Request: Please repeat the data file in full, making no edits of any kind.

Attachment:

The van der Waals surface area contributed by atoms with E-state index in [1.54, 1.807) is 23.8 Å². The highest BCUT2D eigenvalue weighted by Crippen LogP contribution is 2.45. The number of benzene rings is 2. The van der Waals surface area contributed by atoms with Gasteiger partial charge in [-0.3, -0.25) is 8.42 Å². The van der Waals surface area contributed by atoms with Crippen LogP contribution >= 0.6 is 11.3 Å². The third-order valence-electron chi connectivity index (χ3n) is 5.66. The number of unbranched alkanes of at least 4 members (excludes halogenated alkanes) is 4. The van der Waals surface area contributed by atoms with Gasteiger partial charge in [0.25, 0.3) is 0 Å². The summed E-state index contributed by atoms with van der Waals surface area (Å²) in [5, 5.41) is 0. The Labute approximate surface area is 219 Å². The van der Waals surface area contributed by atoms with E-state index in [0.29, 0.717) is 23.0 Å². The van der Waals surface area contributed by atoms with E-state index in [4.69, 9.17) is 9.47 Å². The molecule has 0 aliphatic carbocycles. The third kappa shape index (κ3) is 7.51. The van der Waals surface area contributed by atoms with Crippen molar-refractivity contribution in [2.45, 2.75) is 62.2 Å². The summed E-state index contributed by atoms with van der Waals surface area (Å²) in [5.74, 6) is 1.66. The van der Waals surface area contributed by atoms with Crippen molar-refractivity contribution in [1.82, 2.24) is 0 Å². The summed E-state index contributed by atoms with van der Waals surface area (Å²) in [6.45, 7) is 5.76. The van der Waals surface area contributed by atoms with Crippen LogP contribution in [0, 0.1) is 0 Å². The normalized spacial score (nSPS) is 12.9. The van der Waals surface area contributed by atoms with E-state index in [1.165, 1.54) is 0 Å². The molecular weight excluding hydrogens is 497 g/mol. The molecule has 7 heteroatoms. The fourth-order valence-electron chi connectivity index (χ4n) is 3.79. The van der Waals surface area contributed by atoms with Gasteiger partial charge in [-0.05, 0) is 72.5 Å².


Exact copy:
The van der Waals surface area contributed by atoms with E-state index in [1.54, 1.807) is 23.8 Å². The highest BCUT2D eigenvalue weighted by Crippen LogP contribution is 2.45. The number of benzene rings is 2. The van der Waals surface area contributed by atoms with Gasteiger partial charge in [-0.3, -0.25) is 8.42 Å². The van der Waals surface area contributed by atoms with Crippen LogP contribution >= 0.6 is 11.3 Å². The third-order valence-electron chi connectivity index (χ3n) is 5.66. The number of unbranched alkanes of at least 4 members (excludes halogenated alkanes) is 4. The van der Waals surface area contributed by atoms with Gasteiger partial charge in [0.25, 0.3) is 0 Å². The summed E-state index contributed by atoms with van der Waals surface area (Å²) in [5, 5.41) is 0. The Labute approximate surface area is 219 Å². The van der Waals surface area contributed by atoms with E-state index in [0.29, 0.717) is 23.0 Å². The van der Waals surface area contributed by atoms with E-state index in [4.69, 9.17) is 9.47 Å². The molecule has 0 aliphatic carbocycles. The third kappa shape index (κ3) is 7.51. The van der Waals surface area contributed by atoms with Crippen molar-refractivity contribution in [2.45, 2.75) is 62.2 Å². The summed E-state index contributed by atoms with van der Waals surface area (Å²) in [5.74, 6) is 1.66. The van der Waals surface area contributed by atoms with Crippen molar-refractivity contribution in [1.82, 2.24) is 0 Å². The summed E-state index contributed by atoms with van der Waals surface area (Å²) in [6.45, 7) is 5.76. The van der Waals surface area contributed by atoms with Crippen LogP contribution in [0, 0.1) is 0 Å². The normalized spacial score (nSPS) is 12.9. The van der Waals surface area contributed by atoms with E-state index in [1.165, 1.54) is 0 Å². The molecular weight excluding hydrogens is 497 g/mol. The molecule has 7 heteroatoms. The fourth-order valence-electron chi connectivity index (χ4n) is 3.79. The van der Waals surface area contributed by atoms with Gasteiger partial charge in [-0.05, 0) is 72.5 Å².